Berkeley Councilmembers Kriss Worthington and Max Anderson are proposing amendments to the city’s condominium conversion ordinance that would prevent condo conversion for 20 years from the date a landlord has quit the rental business for that particular property and would prevent condo conversion for 10 years from the time the owner has enacted an owner move-in eviction.
Under the proposal, when a vacant unit is to be converted, the owner cannot convert the apartment for five years when there has been a wrongful eviction from the apartment.
“We’re trying to add tenant protection that is not in existing law,” said Rent Board Commissioner Jason Overman, who helped craft the ordinance.
A separate proposal by Councilmember Dona Spring would put these protections before the voters in the form of a ballot measure.
Several public hearings are on the council agenda including one that would allow developers to pay fees instead of providing 20 percent inclusionary housing and one on transportation services fees, which are levied for new vehicle trips generated by new construction or by a change of use at an existing property.
Among the 22 items the council will consider on its consent calendar tonight (Tuesday) is an informational report on drug and alcohol abuse, with recommendations by the city’s Health and Human Services Department to create a plan to address the problem.
Last week the council looked at a plan written by a nonprofit group, the Alcohol Policy Advisory Coalition(APAC), that targets criminal behavior associated with alcohol abuse.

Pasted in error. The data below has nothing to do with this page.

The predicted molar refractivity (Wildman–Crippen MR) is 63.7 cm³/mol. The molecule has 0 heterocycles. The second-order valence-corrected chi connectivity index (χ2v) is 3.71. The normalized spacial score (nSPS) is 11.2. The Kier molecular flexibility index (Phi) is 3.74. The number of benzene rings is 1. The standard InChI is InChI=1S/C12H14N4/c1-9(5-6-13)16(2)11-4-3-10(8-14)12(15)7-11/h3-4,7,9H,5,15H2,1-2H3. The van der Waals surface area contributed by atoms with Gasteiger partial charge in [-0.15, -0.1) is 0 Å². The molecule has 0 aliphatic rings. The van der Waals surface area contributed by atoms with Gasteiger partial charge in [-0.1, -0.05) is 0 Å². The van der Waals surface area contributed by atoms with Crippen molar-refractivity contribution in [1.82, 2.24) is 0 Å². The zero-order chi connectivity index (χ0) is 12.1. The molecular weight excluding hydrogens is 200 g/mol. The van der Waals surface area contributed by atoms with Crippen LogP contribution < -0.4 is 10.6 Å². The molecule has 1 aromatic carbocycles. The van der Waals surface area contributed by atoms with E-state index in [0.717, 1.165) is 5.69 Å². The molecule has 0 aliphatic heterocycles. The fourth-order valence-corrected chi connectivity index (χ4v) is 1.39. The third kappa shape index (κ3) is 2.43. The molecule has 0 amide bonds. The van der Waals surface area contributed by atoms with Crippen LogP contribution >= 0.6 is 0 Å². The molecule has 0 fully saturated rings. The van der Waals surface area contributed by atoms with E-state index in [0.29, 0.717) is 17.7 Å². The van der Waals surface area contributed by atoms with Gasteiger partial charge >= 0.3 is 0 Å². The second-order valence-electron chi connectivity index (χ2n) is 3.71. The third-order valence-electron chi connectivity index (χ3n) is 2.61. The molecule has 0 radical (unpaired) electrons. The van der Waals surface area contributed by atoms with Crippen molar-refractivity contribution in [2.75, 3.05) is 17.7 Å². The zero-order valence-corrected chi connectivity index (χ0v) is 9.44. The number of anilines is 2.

The city report on this week’s agenda includes several recommendations similar to the APAC report, with respect to the education of bartenders and regulating nuisance alcohol outlets, but this report adds treatment to the mix, particularly specialized treatment for youth, older adults, pregnant and parenting women and dual-diagnosed persons.
Barbara Coleman, alcohol and other drugs coordinator for the city, said that even though Berkeley has a reputation for tolerating drugs and alcohol dating back to the 1960s, changes must be made.
Underscoring that the report was written with input from service providers as well as city staff from various departments, Coleman said she hopes for council input to finalize her recommendations.
Also on the consent calendar
• The second reading of the Landmarks Preservation Ordinance.
• A $49,970 contract with Lynn Suter & Associates as a lobbyist for the city in Sacramento.
• An off-street parking ordinance, already conceptually approved by the City Council. Today, the council will be asked to approve the ordinance that allows one new parking space in side yards. An administrative use permit would be required for new uncovered parking spaces in front and rear yards.
• Leases for city-owed shops beneath the Telegraph-Channing garage for a dollar store and a shoe-repair shop.
• Reducing the speed limit on part of Frontage Road from 40 mph to 35 mph and on Claremont Avenue between Ashby Avenue and the Oakland border from 30 mph to 25 mph.
Preceding the council meeting, a 6 p.m. workshop will be held to advise the council of a new law concerning councilmember expenses.